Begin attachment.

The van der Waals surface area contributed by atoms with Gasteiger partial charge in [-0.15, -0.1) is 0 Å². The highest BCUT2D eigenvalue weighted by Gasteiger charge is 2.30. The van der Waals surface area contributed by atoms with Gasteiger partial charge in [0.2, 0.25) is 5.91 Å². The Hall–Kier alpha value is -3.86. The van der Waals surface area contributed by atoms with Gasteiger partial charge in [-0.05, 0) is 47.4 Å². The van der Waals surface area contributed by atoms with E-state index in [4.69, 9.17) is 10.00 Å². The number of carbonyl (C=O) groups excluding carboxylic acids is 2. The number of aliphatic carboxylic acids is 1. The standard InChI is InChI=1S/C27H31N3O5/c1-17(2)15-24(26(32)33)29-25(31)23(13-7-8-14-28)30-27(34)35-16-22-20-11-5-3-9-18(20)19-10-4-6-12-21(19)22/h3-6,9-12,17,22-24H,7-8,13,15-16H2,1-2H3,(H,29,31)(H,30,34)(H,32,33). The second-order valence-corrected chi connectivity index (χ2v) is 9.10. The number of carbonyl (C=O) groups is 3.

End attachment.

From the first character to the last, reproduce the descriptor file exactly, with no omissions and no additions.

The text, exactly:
The van der Waals surface area contributed by atoms with Gasteiger partial charge in [-0.15, -0.1) is 0 Å². The highest BCUT2D eigenvalue weighted by Gasteiger charge is 2.30. The van der Waals surface area contributed by atoms with Gasteiger partial charge in [0.2, 0.25) is 5.91 Å². The Hall–Kier alpha value is -3.86. The van der Waals surface area contributed by atoms with Gasteiger partial charge in [-0.05, 0) is 47.4 Å². The van der Waals surface area contributed by atoms with E-state index in [4.69, 9.17) is 10.00 Å². The number of carbonyl (C=O) groups excluding carboxylic acids is 2. The number of aliphatic carboxylic acids is 1. The standard InChI is InChI=1S/C27H31N3O5/c1-17(2)15-24(26(32)33)29-25(31)23(13-7-8-14-28)30-27(34)35-16-22-20-11-5-3-9-18(20)19-10-4-6-12-21(19)22/h3-6,9-12,17,22-24H,7-8,13,15-16H2,1-2H3,(H,29,31)(H,30,34)(H,32,33). The second-order valence-corrected chi connectivity index (χ2v) is 9.10. The number of carbonyl (C=O) groups is 3.